Charlie Brown and Snoopy undergo a twenty-first century makeover in this big-screen adaptation of the Schulz classic, proving that whether you’re old or young, there is always room for a tale about a boy and his faithful dog.
For 50 years, Charles M. Schulz wonderfully crafted the story of loveable loser Charlie Brown, his crazy canine companion Snoopy and a whole host of characters in comic strips in the United States of America and across the globe. Now, 15 years after Schulz’s retirement, the Peanuts gang return with Schulz’s son Craig and grandson Bryan taking the creative reins, alongside director Steve Martino (Horton Hears a Who!; Ice Age: Continental Drift) in Snoopy and Charlie Brown: The Peanuts Movie.
It’s a snow day in Charlie Brown’s (voiced by Noah Schnaap) neighbourhood, which means no school and an opportunity for Charlie to achieve the impossible: to finally fly his kite. He fails, again! But Charlie Brown’s day is about to take a turn for the better as he has a new neighbour, the “Little Red-Haired Girl” (voiced by Francesca Angelucci Capaldi), and it is love at first sight. Well… for Charlie it is, from afar, as he can’t quite pluck up the courage to talk to her. Charlie realises it’s time for a change! With the help of Lucy (voiced by Hadley Belle Miller), Linus (voiced by Alex Garfin) and a case of mistaken identity in the form of a 100% state test with his name on it, Charlie tries to get “Little Red-Haired Girl” to notice him. Meanwhile, Snoopy (voiced by Bill Melendez) is also in love. After discovering a typewriter in the garbage, Snoopy battles against his imagination in the skies as he attempts to rescue a pretty-in-pink hotshot poodle pilot named Fifi from the clutches of his arch nemesis, the dastardly “Red Baron”.
The animation can be summed up in three words: I LOVE IT. The modern computer animation style used throughout the picture is gorgeous. The vibrancy and bright colours mean that every character and scene jumps out of the screen and grabs your attention. Every layer is so textured and realistic. You can see every stitch on Charlie Brown’s couch and every hair on Snoopy’s head. Perhaps the most important part, however, is the slight, yet very significant, inclusion of Schulz’s classic animation tropes. The characters’ facial expressions and motion lines are a great throwback to the roots of Peanuts and offer a wonderful blend of the old and new animation styles.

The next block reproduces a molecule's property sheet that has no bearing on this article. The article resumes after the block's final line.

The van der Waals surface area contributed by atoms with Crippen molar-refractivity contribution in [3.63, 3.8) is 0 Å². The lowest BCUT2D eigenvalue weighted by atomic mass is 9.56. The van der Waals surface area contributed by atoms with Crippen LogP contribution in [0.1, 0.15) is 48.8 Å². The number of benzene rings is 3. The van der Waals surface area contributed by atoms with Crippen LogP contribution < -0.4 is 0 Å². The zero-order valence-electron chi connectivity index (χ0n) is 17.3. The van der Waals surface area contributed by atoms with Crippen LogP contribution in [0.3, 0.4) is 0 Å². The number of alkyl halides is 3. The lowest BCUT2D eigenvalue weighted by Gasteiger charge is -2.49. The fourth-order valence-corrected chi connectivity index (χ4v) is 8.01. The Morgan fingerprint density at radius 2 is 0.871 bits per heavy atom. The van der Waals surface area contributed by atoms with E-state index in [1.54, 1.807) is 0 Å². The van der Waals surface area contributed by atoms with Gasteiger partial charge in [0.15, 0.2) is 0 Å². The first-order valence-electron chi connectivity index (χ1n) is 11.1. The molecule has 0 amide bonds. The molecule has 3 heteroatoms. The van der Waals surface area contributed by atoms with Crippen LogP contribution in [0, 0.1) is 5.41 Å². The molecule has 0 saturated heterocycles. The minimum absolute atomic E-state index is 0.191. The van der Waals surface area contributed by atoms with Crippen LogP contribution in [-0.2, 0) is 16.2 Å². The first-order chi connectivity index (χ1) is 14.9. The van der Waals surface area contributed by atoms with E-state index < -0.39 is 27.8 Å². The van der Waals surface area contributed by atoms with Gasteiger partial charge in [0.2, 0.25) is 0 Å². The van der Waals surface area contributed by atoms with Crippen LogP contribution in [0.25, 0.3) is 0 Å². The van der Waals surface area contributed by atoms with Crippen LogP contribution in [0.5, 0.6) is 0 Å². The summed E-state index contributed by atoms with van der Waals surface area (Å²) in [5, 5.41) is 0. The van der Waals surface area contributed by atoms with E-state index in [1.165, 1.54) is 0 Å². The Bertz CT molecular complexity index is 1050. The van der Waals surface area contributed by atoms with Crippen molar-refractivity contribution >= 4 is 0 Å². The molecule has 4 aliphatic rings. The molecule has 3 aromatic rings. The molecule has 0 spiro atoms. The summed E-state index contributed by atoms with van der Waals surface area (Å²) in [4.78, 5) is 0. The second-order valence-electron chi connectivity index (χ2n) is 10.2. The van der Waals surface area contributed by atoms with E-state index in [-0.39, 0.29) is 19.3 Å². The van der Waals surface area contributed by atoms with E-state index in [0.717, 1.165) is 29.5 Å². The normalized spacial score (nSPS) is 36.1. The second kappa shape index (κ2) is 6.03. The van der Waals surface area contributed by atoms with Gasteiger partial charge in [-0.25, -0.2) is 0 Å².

The characters themselves are great, both in look and sound. Charlie Brown, Linus and Lucy sound as close to their original voice castings as possible, whilst archival footage from the late Bill Melendez gives Snoopy and Woodstock their signature growls and yelps. The story itself is nothing too unpredictable or spectacular but it stays true to the positive, good-natured humour of Peanuts. Charlie Brown still can’t play baseball, Lucy STILL pulls Charlie Brown’s football away and Snoopy’s imagination sequences are still as silly as ever. There isn’t a point in the movie when you aren’t letting out a little giggle or smiling at what is happening on the screen.
Over the past decade, we have become accustomed to various Hollywood remakes and “re-imaginings” of some of our favourite childhood films and characters. Some are great. Some aren’t so great. I’m pleased to say that Snoopy and Charlie Brown: The Peanuts Movie is part of the former. The film epitomizes all that was great about the comic series and television specials of yesteryear, whilst bringing the franchise up-to-date with a brighter and more colourful look for a younger audience. Growing up I used to love reading over the classic Peanuts strips in my mum’s collection. To this day, I still love reading them and this film only reaffirms my love for Charlie Brown & Co. It’s simple, it’s funny and just like Schulz’s classic comic masterpiece, it never grows old or tiresome.
Good ol’ Charlie Brown!
Rating – 85%
Director – Steve Martino
Cast – Noah Schnapp, Alex Garfin, Hadley Belle Miller, Francesca Angelucci Capaldi and Bill Melendez
Genre – Animation, Comedy
Running Time – 88 Minutes
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